Right to Refuse to Kill

War Resisters' International's programme The Right to Refuse to Kill combines a wide range of activities to support conscientious objectors individually, as well as organised groups and movements for conscientious objection.

Our main publications are CO-Alerts (advocacy alerts sent out whenever a conscientious objector is prosecuted) and CO-Updates (a bimonthly look at developments in conscientious objection around the world).

We maintain the CO Guide - A Conscientious Objector's Guide to the International Human Rights System, which can help COs to challenge their own governments, and protect themselves from human rights abuses.

Information about how nation states treat conscientious objectors can be found in our World Survey of Conscientious Objection and recruitment.

More info on the programme is available here.

The trial against Egyptian pacifist Maikel Nabil Sanad, who was arrested on 28 March 2011, and who appeared in front of the military court in Nasr City in Cairo on charges of "insulting the military by publishing false news about it" and "obstructing public security", came to a close on Sunday, 10 April 2011, with a sentence of three years' imprisonment. In an outrageous move by the military, family and friends waiting in front of the military court were told the trial was postponed, while in fact Maikel Nabil Sanad was being sentenced at the same time - alone.


Activists tortured and killed by the army, even after Mubarak’s resignation (A study supported with documents)
Does the Egyptian Army stand alongside the revolution?

On 11 February 2011, after the President’s stepping-down speech that was delivered by Omar Suliman (Vice-President of the Republic, and the former head of the Egyptian intelligence), many Egyptians rushed to declaring victory and the completion of the revolution….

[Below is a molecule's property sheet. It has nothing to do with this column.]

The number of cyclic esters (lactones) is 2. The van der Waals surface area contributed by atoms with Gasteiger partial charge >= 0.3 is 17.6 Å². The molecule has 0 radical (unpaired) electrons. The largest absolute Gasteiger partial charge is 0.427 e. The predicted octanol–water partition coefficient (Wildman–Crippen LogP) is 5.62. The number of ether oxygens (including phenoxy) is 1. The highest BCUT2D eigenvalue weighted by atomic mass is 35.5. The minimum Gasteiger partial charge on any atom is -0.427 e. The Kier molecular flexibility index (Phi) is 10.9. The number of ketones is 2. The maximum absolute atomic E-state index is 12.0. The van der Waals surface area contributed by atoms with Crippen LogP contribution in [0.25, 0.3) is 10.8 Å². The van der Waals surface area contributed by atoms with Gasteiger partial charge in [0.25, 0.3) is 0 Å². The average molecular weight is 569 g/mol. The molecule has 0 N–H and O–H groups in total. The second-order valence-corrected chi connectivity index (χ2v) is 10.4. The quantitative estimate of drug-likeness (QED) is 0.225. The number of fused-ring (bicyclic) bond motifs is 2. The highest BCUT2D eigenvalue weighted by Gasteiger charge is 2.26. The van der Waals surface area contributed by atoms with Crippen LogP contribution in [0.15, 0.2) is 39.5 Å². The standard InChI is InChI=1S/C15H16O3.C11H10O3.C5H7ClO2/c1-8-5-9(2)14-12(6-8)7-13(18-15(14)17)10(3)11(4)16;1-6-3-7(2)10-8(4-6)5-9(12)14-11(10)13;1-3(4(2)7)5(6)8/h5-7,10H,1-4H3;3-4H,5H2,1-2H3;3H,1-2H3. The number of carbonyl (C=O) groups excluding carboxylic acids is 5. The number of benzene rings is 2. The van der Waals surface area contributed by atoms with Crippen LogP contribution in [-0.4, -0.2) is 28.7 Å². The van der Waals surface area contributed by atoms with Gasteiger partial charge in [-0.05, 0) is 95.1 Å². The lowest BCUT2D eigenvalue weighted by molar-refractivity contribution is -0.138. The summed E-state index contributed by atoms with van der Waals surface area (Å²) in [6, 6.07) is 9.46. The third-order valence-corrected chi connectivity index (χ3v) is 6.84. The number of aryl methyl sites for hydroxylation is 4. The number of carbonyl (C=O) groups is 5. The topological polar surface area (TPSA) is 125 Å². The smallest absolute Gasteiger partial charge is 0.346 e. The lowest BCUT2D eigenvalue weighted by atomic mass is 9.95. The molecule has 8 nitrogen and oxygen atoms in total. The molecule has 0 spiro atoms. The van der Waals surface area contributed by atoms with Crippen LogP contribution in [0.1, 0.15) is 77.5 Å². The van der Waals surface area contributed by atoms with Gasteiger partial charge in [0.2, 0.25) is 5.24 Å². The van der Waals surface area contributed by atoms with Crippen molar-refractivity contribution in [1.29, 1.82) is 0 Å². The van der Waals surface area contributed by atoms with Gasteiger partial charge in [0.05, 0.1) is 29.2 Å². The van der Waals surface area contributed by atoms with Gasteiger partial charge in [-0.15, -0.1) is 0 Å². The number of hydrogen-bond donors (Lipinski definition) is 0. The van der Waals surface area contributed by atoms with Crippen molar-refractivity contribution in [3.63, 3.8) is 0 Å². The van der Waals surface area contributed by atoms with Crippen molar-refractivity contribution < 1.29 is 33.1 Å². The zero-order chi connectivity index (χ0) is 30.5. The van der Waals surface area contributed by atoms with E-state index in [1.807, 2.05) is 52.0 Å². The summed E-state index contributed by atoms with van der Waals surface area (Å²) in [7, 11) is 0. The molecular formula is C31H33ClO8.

I regret having to say the following, mostly because many of those who spoke out are my friends, but people have the right to know the truth.

Some people wanted to take advantage of the presence of the Supreme Council of the Armed Forces to get political positions by making deals with the Supreme Council. They knew that they could not achieve such positions through a regular democratic process. And some of them had connections with the secret service before the revolution, and supported the secret service by default (I don’t want to describe them as the Secret Service’s agents) and some others thought that the army was not a part of the July Military Regime! And people were therefore misled by the army declarations (Press Releases) and have accepted the army’s role in the transitional phase.

War Resisters' International, an international network of pacifist and antimilitarist organisa­tions founded in 1921, and with more than 80 affiliated organisations in more than 40 coun­tries, expresses its support to conscientious objector Moon Myungjin and all other con­scientious objectors in the Republic of Korea.

War Resisters' International was founded based on the following declaration from 1921:
“War is a crime against humanity.
I am therefore determined not to support any kind of war, and to strive for the removal of all causes of war.”